Transplanting peonies into clay soil--should I re-dig?

fampoula(5)September 30, 2013


We are new homeowners and I transplanted some peonies from our backyard into our front flower bed. The peonies are a deep crimson when in bloom. One of the plants seemed to be an older plant with 7 stems and a relatively large root ball (maybe about 1 foot across). It probably could have been divided into 2 plants, but I would prefer one larger plant, so kept it as is. The other plants seemed to be more recent divisions, each with 2-3 stems each.

The soil in the back is pretty good as the former owner did most of his gardening back there. The front has about 12 inches of good amended soil on top, but is a thick, heavy gray clay underneath. Because I enlarged the bed, I amended the whole thing with cotton burr compost and a compost mix bought at a reputable nursery and made up of leaf mulch, bark mulch and probably some other things.

When I transplanted, I dug the holes twice as wide as the plants' current root systems, but only dug them as deep as necessary to keep the eyes of the plants about 3/4" below grade. (The nursery recommended planting no deeper than 3/4", but I forgot to ask how deep to dig the hole). The reason I kept the hole shallow was b/c I planted a hydrangea up front last spring and dug deeper than the root ball and amended the clay soil underneath and the hydrangea ended up sinking so much that I had to re-plant it.

I am now worried that I should have planted the peonies deeper. I think I still have time to remove the plants and re-dig the holes. What do you think? The holes are currently about 1 foot deep and, in addition to the amended soil that I back filled with, I also added about 1-2 cups of cotton burr compost and 1-2 cups of regular compost into the bottom of the hole before planting. None of the plants' roots are resting on top of the clay, but the clay layer probably begins only about 2-3 inches below the root balls.

Also, should I have divided the one larger plant before replanting? Any advice is appreciated!

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When did you transplant your peonies the first time? Is the amended soil in a raised bed? The only issue I could think of is a possibility of poor drainage with a clay base so close, otherwise you should be fine. Have the peonies been in place long enough to tell if the area is going to get boggy? I can tell you from experience they don't like wet roots, they'll rot!

Most people do divide the larger roots, they take quite an effort to dig out once they get bigger, don't they? Better to do it once and done with moving and dividing them! That said, as long as there were enough feeder roots kept intact to support the number of eyes on your larger peony it'll probably be okay. A lot depends on how the rootball looked when you dug it up. If the middle was really woody with little or no eyes with all of the healthy looking parts on the outside of the root, I'd dig it back up and divide it to encourage new eye/root formation. Some of them get that way and will just start dying out from the middle. If the whole thing was a mass of fleshy, tuberous roots with healthy eyes then you're fine.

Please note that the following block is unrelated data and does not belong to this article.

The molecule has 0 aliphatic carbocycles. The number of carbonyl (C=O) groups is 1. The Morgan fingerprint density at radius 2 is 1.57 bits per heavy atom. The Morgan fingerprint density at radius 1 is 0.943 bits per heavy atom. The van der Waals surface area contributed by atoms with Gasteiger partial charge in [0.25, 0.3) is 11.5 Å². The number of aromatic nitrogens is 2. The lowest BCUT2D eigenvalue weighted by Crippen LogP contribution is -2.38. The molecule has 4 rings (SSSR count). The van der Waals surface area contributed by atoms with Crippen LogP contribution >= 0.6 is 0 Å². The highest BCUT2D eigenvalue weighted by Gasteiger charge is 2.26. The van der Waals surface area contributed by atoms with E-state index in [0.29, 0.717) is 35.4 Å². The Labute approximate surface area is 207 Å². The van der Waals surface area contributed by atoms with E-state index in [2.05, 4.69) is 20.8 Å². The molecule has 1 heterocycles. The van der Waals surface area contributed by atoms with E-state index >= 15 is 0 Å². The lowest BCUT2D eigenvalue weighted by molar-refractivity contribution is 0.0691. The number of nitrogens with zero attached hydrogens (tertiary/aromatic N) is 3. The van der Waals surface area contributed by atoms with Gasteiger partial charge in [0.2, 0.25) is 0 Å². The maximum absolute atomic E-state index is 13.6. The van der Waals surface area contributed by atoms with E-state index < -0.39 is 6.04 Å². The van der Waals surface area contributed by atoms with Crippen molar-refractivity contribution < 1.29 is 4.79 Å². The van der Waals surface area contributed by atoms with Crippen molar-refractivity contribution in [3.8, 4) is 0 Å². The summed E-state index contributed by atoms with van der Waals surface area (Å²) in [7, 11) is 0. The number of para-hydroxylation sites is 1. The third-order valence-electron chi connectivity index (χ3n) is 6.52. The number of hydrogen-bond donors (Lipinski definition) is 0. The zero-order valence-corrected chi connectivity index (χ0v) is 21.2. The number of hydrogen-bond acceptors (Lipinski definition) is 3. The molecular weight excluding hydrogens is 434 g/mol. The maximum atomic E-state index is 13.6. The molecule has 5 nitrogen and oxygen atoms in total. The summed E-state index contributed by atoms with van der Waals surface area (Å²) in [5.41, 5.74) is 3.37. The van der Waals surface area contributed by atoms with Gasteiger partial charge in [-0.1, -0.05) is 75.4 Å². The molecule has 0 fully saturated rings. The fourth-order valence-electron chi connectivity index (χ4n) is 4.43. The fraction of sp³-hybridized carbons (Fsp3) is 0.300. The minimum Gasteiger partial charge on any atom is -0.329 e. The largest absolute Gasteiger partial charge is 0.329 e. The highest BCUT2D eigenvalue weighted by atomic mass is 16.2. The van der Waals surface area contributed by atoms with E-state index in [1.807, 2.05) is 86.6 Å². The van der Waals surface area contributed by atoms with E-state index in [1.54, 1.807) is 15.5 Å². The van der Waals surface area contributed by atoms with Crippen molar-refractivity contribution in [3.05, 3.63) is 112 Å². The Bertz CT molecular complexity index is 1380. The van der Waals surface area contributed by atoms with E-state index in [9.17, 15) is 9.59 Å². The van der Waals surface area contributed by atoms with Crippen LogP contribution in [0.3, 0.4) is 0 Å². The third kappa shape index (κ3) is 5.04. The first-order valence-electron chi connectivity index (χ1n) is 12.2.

I would think 3/4" of soil over the eyes is just about perfect for your zone.

    Bookmark   September 30, 2013 at 7:58PM
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Sorry. I meant to include in my first post that I just transplanted them this Saturday (so only 3 days ago). I don't think the area will get boggy. We have had some heavy rains and the water sometimes puddles on top, but then it recedes as soon as it stops raining, or once the rain lightens. Does that constitute boggy? I do worry about the water not being able to penetrate the heavy clay base and then puddling there, but I am not experienced enough of a gardener to understand exactly how soil drainage works. The peonies are planted in front of our front stoop and so are near the top of a very slow and slight incline, so I am hoping that might help?

The larger rootball was in good shape when I dug it up with, I think 3 eyes on one half of what could be divided, and 3 on the other. Maybe I will dig up and divide, but I kind of wanted the "instant gratification" of a larger peony bush for impact. Short-sighted, I know, but as a relative newbie gardener, I am a little impatient. :-)

    Bookmark   October 1, 2013 at 10:39PM
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Sorry, by boggy I meant does the area stay muddy a day or so after a rain, doesn't sound like that'll be a problem in your case. Top of the slow incline is a good thing!

If there wasn't a big, dead looking woody area between the 2 sets of 3 eyes you're fine as long as you didn't break a lot of the feeder roots. If you were careful and got the rootball out without much damage you'll probably not see any negative change in your plant at all and will have some beautiful flowers in a good spot to enjoy them next spring!

    Bookmark   October 1, 2013 at 10:56PM
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